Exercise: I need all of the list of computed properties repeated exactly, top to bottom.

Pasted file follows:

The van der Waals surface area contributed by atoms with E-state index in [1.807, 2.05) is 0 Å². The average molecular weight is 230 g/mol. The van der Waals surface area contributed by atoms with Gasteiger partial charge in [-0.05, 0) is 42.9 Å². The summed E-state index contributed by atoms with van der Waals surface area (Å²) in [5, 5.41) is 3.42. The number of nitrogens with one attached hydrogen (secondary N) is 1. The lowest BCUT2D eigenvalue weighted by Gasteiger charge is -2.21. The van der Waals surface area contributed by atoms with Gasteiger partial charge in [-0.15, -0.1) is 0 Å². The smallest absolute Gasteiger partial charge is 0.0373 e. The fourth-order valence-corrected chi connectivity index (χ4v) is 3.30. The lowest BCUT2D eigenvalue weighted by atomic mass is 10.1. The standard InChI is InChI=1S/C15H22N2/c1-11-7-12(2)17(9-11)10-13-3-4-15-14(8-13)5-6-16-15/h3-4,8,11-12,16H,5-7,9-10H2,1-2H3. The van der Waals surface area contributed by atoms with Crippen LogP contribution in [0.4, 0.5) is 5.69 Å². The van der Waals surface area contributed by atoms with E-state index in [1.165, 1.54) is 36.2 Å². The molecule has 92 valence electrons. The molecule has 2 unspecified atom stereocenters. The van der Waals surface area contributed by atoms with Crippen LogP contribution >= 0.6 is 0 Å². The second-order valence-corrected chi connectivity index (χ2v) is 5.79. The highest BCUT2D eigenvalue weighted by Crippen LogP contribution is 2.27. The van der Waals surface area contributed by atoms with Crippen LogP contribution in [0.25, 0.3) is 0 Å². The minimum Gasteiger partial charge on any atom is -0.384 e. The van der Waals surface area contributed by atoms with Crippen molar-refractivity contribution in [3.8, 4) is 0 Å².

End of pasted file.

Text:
The van der Waals surface area contributed by atoms with E-state index in [1.807, 2.05) is 0 Å². The average molecular weight is 230 g/mol. The van der Waals surface area contributed by atoms with Gasteiger partial charge in [-0.05, 0) is 42.9 Å². The summed E-state index contributed by atoms with van der Waals surface area (Å²) in [5, 5.41) is 3.42. The number of nitrogens with one attached hydrogen (secondary N) is 1. The lowest BCUT2D eigenvalue weighted by Gasteiger charge is -2.21. The van der Waals surface area contributed by atoms with Gasteiger partial charge in [-0.15, -0.1) is 0 Å². The smallest absolute Gasteiger partial charge is 0.0373 e. The fourth-order valence-corrected chi connectivity index (χ4v) is 3.30. The lowest BCUT2D eigenvalue weighted by atomic mass is 10.1. The standard InChI is InChI=1S/C15H22N2/c1-11-7-12(2)17(9-11)10-13-3-4-15-14(8-13)5-6-16-15/h3-4,8,11-12,16H,5-7,9-10H2,1-2H3. The van der Waals surface area contributed by atoms with Crippen LogP contribution in [0.4, 0.5) is 5.69 Å². The van der Waals surface area contributed by atoms with E-state index in [1.165, 1.54) is 36.2 Å². The molecule has 92 valence electrons. The molecule has 2 unspecified atom stereocenters. The van der Waals surface area contributed by atoms with Crippen LogP contribution >= 0.6 is 0 Å². The second-order valence-corrected chi connectivity index (χ2v) is 5.79. The highest BCUT2D eigenvalue weighted by Crippen LogP contribution is 2.27. The van der Waals surface area contributed by atoms with Crippen LogP contribution in [0.25, 0.3) is 0 Å². The minimum Gasteiger partial charge on any atom is -0.384 e. The van der Waals surface area contributed by atoms with Crippen molar-refractivity contribution in [3.8, 4) is 0 Å².